America’s Advertising Community Learns How Real TV “On the Go” Could Change America’s Viewing Habits
AUSTIN, Texas – Imagine carrying your favorite TV programs with you wherever you go, whether it’s to relieve the monotony of a long line at the supermarket or to enjoy a personal telecast in the bedroom while the rest of the family is watching the living room TV. The potential of more people watching more TV will appeal to the American Association of Advertising Agencies (4A’s), which holds its annual meeting in Austin this week and hundreds of conference attendees will get their first view of the new broadcast TV technology now being rolled out by TV stations throughout the country.
Mobile Digital TV is familiar programs transmitted by local TV broadcast stations that utilize the same channel already bringing high-definition broadcasts and other programming to viewers. More than 60 TV stations around the country have already upgraded to offer the new services, including Austin’s KVUE – which is demonstrated Mobile DTV this week and its ability to serve as a local news resource.
Nationwide, local broadcasters are poised to offer a wide variety of viewers’ favorite shows and sporting events, along with real-time news, weather and traffic – an affordable “real TV on the go” experience. Broadcasters are now upgrading their transmission systems to offer a variety of Mobile DTV channels.
Mobile DTV Means Viewers Watch More TV
“Television can be much more than the traditional experience of engaging with your ‘big screen’ in the living room. To that end, we’re very excited about the potential that Mobile DTV broadcasts will bring to our viewers,” said Patti C. Smith, President and General Manager of KVUE-TV in Austin. “We know that our viewers will appreciate the convenience that Mobile DTV offers, meeting their needs for immediacy and transportability. Consequently, advertisers will also be interested in the potential for reaching far more viewers now that digital TV will be available anywhere a consumer travels in the viewing area.”
Mobile DTV’s potential isn’t limited to Austin. A number of broadcast TV stations in Dallas/Fort Worth and Houston, Texas – and dozens of other TV broadcasters throughout the country — have also started transmitting the new services.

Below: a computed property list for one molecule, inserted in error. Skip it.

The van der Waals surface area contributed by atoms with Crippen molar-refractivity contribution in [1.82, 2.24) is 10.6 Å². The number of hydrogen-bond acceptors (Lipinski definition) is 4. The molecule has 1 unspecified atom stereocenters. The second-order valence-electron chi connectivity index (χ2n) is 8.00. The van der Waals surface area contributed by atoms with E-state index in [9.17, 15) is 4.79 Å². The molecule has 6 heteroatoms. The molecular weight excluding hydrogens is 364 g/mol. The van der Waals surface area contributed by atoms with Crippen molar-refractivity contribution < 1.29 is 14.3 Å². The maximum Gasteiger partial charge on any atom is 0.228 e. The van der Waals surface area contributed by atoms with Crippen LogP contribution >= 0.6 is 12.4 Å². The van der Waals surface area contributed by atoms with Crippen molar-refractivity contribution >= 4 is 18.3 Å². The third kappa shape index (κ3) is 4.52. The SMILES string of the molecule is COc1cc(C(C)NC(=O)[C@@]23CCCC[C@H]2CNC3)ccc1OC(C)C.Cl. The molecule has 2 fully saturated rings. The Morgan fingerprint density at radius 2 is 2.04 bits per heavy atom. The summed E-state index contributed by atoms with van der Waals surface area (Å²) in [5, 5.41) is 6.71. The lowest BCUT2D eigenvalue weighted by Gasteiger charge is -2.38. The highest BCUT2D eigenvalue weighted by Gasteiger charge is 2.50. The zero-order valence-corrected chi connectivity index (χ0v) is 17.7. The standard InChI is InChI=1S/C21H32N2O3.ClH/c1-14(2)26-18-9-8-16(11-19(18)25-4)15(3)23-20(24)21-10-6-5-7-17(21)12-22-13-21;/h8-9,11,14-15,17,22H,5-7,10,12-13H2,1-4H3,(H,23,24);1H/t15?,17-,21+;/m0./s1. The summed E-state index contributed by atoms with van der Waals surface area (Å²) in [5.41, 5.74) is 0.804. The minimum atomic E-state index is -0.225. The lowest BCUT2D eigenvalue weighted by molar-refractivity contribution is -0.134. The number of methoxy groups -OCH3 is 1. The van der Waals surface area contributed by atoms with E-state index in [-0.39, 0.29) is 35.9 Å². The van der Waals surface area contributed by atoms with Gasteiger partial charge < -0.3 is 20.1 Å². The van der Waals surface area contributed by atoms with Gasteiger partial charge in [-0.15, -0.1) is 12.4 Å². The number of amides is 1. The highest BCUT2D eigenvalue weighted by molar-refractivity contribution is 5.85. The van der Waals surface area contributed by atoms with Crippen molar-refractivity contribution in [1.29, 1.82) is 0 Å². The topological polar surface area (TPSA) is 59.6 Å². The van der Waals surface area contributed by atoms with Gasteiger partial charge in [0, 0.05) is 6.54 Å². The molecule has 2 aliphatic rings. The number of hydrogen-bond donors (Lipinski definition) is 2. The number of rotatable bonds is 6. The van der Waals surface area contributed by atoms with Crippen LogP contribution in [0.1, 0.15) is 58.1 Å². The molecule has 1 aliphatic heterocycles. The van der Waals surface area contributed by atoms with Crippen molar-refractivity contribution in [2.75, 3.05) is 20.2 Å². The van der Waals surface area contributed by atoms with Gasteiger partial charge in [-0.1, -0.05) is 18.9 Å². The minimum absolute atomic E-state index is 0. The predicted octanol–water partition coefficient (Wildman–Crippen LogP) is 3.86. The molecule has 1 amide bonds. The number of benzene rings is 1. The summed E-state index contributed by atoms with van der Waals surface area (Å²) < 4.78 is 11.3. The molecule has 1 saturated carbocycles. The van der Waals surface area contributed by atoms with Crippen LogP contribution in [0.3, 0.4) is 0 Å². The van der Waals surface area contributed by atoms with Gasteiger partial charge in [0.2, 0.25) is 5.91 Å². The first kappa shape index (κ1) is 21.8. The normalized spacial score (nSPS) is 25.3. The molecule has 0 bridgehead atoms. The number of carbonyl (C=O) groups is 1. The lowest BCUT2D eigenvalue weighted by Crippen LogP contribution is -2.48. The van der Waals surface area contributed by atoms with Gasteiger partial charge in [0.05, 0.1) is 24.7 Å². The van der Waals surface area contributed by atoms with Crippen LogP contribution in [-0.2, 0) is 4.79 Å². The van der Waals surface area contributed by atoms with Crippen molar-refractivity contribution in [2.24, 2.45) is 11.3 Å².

“One of the most valuable services our member stations provide is the delivery of timely news and information to viewers. Now, if the weather turns bad, real-time reports can be with you wherever you go. Broadcasters throughout Texas are keenly interested in reaching new audiences outside the home, and Mobile DTV will deliver more viewers as new devices begin to reach the market,” said Ann Arnold, President of the Texas Association of Broadcasters.
A complete list of stations now transmitting in Mobile DTV is available on the web site of the Open Mobile Video Coalition of America’s broadcasters (OMVC), which represents more than 900 TV stations throughout the country. Just visit OMVC.org and click on the “Signal Map” tab to see the latest roster of Mobile DTV broadcasters.
“We’re very excited to be working with the TVB, the not-for-profit trade association of America’s commercial broadcast television industry, to reach out to America’s advertising community this week during the 4A’s conference in Austin. Advertisers will want to find out more about the new services and new devices that are just now reaching retail stores,” said Anne Schelle, Executive Director of the OMVC.
More than two dozen new products are slated for introduction this year for reception of the new Mobile DTV signals, including a new line of RCA portable TV sets that is being introduced this week through online sales. Mobile DTV reception is planned in tablet devices, USB receivers for computers, portable DVD players, and a variety of in-car receivers that can supplement an existing “infotainment” system in a car or van for backseat viewing. Among the devices demonstrated for advertising professionals this week are: